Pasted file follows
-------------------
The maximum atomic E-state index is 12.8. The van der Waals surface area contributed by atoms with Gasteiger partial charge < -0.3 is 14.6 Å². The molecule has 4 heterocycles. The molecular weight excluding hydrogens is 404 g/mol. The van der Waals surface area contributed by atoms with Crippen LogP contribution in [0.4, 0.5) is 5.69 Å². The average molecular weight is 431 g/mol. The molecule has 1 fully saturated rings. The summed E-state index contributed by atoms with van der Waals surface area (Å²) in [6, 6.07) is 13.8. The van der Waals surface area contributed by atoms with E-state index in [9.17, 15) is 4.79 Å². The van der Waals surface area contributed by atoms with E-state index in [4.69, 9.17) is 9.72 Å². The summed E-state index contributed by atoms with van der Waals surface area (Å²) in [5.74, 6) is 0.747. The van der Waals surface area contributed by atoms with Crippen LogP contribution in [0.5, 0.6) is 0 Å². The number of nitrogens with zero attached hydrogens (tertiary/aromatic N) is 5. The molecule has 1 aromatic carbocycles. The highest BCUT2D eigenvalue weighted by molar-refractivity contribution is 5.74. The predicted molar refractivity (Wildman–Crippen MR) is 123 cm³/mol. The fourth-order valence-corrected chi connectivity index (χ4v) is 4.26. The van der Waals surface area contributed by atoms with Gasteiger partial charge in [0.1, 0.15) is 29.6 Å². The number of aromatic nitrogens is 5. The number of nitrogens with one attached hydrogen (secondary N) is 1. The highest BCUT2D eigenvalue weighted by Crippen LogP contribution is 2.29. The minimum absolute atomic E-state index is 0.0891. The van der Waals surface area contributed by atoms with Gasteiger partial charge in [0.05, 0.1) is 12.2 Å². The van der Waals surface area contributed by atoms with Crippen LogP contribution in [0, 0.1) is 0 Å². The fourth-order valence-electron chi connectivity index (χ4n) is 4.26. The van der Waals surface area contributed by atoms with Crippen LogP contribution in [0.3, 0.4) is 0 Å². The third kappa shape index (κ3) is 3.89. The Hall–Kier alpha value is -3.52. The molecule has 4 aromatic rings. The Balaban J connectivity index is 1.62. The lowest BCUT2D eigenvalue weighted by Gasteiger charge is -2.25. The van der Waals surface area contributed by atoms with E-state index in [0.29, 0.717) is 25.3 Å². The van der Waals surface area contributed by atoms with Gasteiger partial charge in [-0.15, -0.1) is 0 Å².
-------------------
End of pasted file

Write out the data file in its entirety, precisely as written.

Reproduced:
The maximum atomic E-state index is 12.8. The van der Waals surface area contributed by atoms with Gasteiger partial charge < -0.3 is 14.6 Å². The molecule has 4 heterocycles. The molecular weight excluding hydrogens is 404 g/mol. The van der Waals surface area contributed by atoms with Crippen LogP contribution in [0.4, 0.5) is 5.69 Å². The average molecular weight is 431 g/mol. The molecule has 1 fully saturated rings. The summed E-state index contributed by atoms with van der Waals surface area (Å²) in [6, 6.07) is 13.8. The van der Waals surface area contributed by atoms with E-state index in [9.17, 15) is 4.79 Å². The van der Waals surface area contributed by atoms with E-state index in [4.69, 9.17) is 9.72 Å². The summed E-state index contributed by atoms with van der Waals surface area (Å²) in [5.74, 6) is 0.747. The van der Waals surface area contributed by atoms with Crippen LogP contribution in [0.5, 0.6) is 0 Å². The number of nitrogens with zero attached hydrogens (tertiary/aromatic N) is 5. The molecule has 1 aromatic carbocycles. The highest BCUT2D eigenvalue weighted by molar-refractivity contribution is 5.74. The predicted molar refractivity (Wildman–Crippen MR) is 123 cm³/mol. The fourth-order valence-corrected chi connectivity index (χ4v) is 4.26. The van der Waals surface area contributed by atoms with Gasteiger partial charge in [0.1, 0.15) is 29.6 Å². The number of aromatic nitrogens is 5. The number of nitrogens with one attached hydrogen (secondary N) is 1. The highest BCUT2D eigenvalue weighted by Crippen LogP contribution is 2.29. The minimum absolute atomic E-state index is 0.0891. The van der Waals surface area contributed by atoms with Gasteiger partial charge in [0.05, 0.1) is 12.2 Å². The van der Waals surface area contributed by atoms with Crippen LogP contribution in [0, 0.1) is 0 Å². The fourth-order valence-electron chi connectivity index (χ4n) is 4.26. The van der Waals surface area contributed by atoms with Crippen LogP contribution in [0.3, 0.4) is 0 Å². The third kappa shape index (κ3) is 3.89. The Hall–Kier alpha value is -3.52. The molecule has 4 aromatic rings. The Balaban J connectivity index is 1.62. The lowest BCUT2D eigenvalue weighted by Gasteiger charge is -2.25. The van der Waals surface area contributed by atoms with E-state index in [0.29, 0.717) is 25.3 Å². The van der Waals surface area contributed by atoms with Gasteiger partial charge in [-0.15, -0.1) is 0 Å².